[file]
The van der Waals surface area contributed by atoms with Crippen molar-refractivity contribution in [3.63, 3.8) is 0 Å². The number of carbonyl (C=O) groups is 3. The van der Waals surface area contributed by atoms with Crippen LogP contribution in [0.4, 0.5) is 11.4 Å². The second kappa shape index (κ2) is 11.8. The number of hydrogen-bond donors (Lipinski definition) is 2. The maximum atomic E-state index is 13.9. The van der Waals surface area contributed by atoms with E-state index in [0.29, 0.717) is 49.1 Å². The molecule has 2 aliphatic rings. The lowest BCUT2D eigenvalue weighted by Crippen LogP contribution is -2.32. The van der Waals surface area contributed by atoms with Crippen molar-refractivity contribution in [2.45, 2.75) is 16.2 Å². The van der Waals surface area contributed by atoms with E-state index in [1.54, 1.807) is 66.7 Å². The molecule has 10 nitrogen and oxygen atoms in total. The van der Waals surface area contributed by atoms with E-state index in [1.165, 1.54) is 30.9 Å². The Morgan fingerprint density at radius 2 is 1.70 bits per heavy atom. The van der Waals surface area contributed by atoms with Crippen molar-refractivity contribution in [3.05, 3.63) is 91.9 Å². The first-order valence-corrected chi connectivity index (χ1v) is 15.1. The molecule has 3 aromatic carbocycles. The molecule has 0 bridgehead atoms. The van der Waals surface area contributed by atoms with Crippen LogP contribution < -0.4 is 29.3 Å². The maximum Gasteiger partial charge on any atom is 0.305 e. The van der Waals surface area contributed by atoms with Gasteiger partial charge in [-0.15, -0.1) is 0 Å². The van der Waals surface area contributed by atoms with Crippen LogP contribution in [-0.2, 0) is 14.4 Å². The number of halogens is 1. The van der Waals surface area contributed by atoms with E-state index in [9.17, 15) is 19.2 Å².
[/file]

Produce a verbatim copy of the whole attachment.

The van der Waals surface area contributed by atoms with Crippen molar-refractivity contribution in [3.63, 3.8) is 0 Å². The number of carbonyl (C=O) groups is 3. The van der Waals surface area contributed by atoms with Crippen LogP contribution in [0.4, 0.5) is 11.4 Å². The second kappa shape index (κ2) is 11.8. The number of hydrogen-bond donors (Lipinski definition) is 2. The maximum atomic E-state index is 13.9. The van der Waals surface area contributed by atoms with E-state index in [0.29, 0.717) is 49.1 Å². The molecule has 2 aliphatic rings. The lowest BCUT2D eigenvalue weighted by Crippen LogP contribution is -2.32. The van der Waals surface area contributed by atoms with Crippen molar-refractivity contribution in [2.45, 2.75) is 16.2 Å². The van der Waals surface area contributed by atoms with E-state index in [1.54, 1.807) is 66.7 Å². The molecule has 10 nitrogen and oxygen atoms in total. The van der Waals surface area contributed by atoms with E-state index in [1.165, 1.54) is 30.9 Å². The Morgan fingerprint density at radius 2 is 1.70 bits per heavy atom. The van der Waals surface area contributed by atoms with Crippen molar-refractivity contribution in [3.05, 3.63) is 91.9 Å². The first-order valence-corrected chi connectivity index (χ1v) is 15.1. The molecule has 3 aromatic carbocycles. The molecule has 0 bridgehead atoms. The van der Waals surface area contributed by atoms with Crippen LogP contribution < -0.4 is 29.3 Å². The maximum Gasteiger partial charge on any atom is 0.305 e. The van der Waals surface area contributed by atoms with Gasteiger partial charge in [-0.15, -0.1) is 0 Å². The van der Waals surface area contributed by atoms with Crippen LogP contribution in [-0.2, 0) is 14.4 Å². The number of halogens is 1. The van der Waals surface area contributed by atoms with E-state index in [9.17, 15) is 19.2 Å².